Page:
Starting in spring 2024, Greece will implement a new system to regulate organized beaches and ensure public access. According to the new law, at least 50% of the beach area will need to remain accessible to the public.
New beach laws in Greece to come into effect spring 2024
The Ministry of National Economy & Finance has introduced a new framework to regulate beaches and coastal public property in Greece.
The new system aims to ensure public access and control organized beaches. The area granted to concessions can no longer exceed 50% of the total beach area. The percentage drops further for designated Natura 2000 areas.
The new system aims to address the issue of private occupation of public beaches. The Greek Constitution recognizes the country’s shoreline as a public good, ensuring citizens’ unrestricted access at any time.
Notably, the new law emphasizes aspects like beach cleaning, service provision, facility access, and lifeguard presence. Here are the key points.
Online tenders for beach concessions
Introducing online tenders for beach concessions, the government has initiated the e-Auctions platform. The new system will enhance transparency, expedite processes, and establish standardized concession contracts.
Concession contracts will be standardized, outlining the exact granted area, the contractor’s responsibilities, lease duration and lease amount.
Successful applicants will receive a temporary license to run a seasonal beach business in the granted area. This includes the installation of umbrellas and sunbeds. The duration of each licensing contract will be up to 3 years.
Beaches in Greece to be designated as “highly protected”
Under the new legislation, certain beaches in Greece will be classified as “highly protected”. Typically, these are beaches located in Natura areas.
In order for a beach to be included in the “highly protected” category, it will need to meet certain criteria. For example, it needs to be a protected habitat, home to rare species of flora and fauna, or be designated as a key biodiversity area.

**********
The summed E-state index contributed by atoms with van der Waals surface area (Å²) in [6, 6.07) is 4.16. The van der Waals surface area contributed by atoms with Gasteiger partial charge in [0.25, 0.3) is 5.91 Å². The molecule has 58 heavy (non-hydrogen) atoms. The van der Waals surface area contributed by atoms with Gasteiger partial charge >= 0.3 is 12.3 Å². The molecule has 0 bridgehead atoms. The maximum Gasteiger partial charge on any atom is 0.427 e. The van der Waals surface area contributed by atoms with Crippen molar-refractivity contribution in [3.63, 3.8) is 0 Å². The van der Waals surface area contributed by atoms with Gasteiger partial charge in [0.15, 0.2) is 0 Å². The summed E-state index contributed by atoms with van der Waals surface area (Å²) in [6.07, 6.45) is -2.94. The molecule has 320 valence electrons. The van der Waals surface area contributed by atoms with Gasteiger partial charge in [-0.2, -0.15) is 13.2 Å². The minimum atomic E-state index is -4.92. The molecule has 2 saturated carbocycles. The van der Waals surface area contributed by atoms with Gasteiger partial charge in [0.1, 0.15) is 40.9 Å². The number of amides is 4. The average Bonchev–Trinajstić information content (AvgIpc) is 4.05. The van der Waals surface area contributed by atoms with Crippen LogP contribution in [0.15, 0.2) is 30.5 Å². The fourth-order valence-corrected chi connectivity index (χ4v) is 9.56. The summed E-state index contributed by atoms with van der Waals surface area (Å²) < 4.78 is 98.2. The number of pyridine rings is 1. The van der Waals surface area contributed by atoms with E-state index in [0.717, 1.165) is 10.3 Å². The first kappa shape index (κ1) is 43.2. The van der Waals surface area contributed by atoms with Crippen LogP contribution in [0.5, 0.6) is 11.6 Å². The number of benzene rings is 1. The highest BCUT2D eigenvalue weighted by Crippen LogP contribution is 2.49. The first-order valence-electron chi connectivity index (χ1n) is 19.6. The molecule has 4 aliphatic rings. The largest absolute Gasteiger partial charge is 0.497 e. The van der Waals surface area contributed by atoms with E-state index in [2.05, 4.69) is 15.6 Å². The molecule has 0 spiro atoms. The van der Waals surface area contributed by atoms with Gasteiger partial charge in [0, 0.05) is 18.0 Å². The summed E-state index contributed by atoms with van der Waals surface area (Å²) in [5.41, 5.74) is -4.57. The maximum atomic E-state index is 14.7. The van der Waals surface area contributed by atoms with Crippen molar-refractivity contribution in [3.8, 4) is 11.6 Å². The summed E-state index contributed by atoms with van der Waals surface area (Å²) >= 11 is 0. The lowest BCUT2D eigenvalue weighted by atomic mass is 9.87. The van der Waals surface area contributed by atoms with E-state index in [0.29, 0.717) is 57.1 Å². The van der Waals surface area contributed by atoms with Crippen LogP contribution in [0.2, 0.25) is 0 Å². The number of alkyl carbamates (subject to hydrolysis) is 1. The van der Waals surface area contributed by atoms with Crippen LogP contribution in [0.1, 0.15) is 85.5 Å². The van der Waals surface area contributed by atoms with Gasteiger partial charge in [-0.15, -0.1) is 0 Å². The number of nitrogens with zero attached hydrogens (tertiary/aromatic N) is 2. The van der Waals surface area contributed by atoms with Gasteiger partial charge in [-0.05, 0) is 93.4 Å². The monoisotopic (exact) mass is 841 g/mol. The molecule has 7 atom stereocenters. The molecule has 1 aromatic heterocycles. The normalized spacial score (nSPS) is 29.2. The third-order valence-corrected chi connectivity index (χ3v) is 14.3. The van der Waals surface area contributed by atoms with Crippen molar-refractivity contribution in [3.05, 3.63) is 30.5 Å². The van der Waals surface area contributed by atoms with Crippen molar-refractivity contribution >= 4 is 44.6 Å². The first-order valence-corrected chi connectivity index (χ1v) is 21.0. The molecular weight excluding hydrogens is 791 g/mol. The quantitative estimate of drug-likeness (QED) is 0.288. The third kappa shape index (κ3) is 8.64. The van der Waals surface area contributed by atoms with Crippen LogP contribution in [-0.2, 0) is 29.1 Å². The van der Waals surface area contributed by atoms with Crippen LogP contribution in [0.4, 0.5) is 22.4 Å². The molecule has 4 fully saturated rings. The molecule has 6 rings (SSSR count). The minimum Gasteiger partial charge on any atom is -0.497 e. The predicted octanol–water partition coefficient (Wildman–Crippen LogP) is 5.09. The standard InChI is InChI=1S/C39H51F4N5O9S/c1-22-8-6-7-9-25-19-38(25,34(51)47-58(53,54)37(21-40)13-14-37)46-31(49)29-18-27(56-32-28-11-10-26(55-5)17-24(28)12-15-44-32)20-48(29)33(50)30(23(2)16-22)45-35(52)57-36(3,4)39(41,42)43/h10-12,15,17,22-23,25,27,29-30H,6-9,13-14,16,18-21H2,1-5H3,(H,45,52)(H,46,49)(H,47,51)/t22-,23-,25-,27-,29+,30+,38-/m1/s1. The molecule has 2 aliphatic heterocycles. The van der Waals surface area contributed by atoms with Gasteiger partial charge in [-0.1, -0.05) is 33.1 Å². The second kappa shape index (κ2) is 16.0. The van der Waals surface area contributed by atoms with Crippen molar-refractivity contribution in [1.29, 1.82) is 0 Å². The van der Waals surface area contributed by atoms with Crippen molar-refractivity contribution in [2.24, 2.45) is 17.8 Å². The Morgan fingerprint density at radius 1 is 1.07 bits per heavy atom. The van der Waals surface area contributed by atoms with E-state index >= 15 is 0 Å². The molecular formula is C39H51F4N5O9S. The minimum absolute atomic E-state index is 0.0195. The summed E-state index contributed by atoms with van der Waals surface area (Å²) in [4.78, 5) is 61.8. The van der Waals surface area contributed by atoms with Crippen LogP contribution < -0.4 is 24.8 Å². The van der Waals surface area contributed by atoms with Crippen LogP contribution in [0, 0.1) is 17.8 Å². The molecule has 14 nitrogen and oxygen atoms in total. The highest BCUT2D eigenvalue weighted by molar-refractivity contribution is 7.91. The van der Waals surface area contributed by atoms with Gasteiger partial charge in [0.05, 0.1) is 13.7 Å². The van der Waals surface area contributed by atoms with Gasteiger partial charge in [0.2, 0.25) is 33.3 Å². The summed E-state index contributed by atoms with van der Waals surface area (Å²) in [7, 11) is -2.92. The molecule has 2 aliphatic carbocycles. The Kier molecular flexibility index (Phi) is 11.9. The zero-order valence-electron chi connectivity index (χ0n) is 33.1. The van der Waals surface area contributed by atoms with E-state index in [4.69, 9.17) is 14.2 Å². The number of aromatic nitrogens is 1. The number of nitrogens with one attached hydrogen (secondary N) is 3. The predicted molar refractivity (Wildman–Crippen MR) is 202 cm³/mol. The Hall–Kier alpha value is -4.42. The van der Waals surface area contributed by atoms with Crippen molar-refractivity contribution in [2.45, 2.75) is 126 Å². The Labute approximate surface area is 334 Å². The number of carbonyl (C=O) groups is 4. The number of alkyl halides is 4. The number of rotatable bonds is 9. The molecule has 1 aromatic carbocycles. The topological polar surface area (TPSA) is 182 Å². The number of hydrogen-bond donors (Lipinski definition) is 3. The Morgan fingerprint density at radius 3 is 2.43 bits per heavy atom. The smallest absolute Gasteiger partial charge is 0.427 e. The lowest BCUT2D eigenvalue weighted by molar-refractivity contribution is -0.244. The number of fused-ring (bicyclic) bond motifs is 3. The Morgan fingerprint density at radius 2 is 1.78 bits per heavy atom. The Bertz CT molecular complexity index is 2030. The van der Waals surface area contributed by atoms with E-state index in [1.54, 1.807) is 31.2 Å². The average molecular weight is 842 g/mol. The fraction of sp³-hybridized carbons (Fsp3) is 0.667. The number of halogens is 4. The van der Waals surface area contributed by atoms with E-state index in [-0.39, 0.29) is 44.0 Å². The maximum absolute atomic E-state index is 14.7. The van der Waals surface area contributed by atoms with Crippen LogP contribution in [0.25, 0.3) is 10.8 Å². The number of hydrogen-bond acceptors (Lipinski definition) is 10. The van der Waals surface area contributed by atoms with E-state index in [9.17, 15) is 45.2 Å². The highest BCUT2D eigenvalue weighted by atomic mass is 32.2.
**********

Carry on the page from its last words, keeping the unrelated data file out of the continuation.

Business activities, including the placement of umbrellas and sunbeds, are strictly prohibited on these designated beaches.
I can imagine that the amazing Saria island will fit right in this category!
Free access to beaches in Greece
The new law introduces constraints on beach concessions, limiting the contracted area to a maximum of 500 sq.m. or no more than 50% of the total beach area. For instance, if a beach spans 10,000 sq.m., a minimum of 5,000 sq.m. must remain unoccupied.
Regarding facilities like umbrellas and sunbeds, they can cover up to 60% of the granted area, which decreases to 30% in Natura areas.
Concessionaires are obligated to fulfill various responsibilities, including regular beach cleaning, installation of sanitation infrastructure. In addition, they will need to remove their equipment at the conclusion of both the summer season and the concession contract.
Modern technology to be used for controls
To monitor compliance with the recent laws, the government will implement two new tools.
An upcoming digital app will enable citizens to directly report violations, such as trespassing of public spaces, poor cleanliness or inadequate service facilities.
Drones and satellite imagery will supplement these efforts, with a focus on promoting adherence rather than punishment. Concessionaires found in violation will face fines and additional penalties.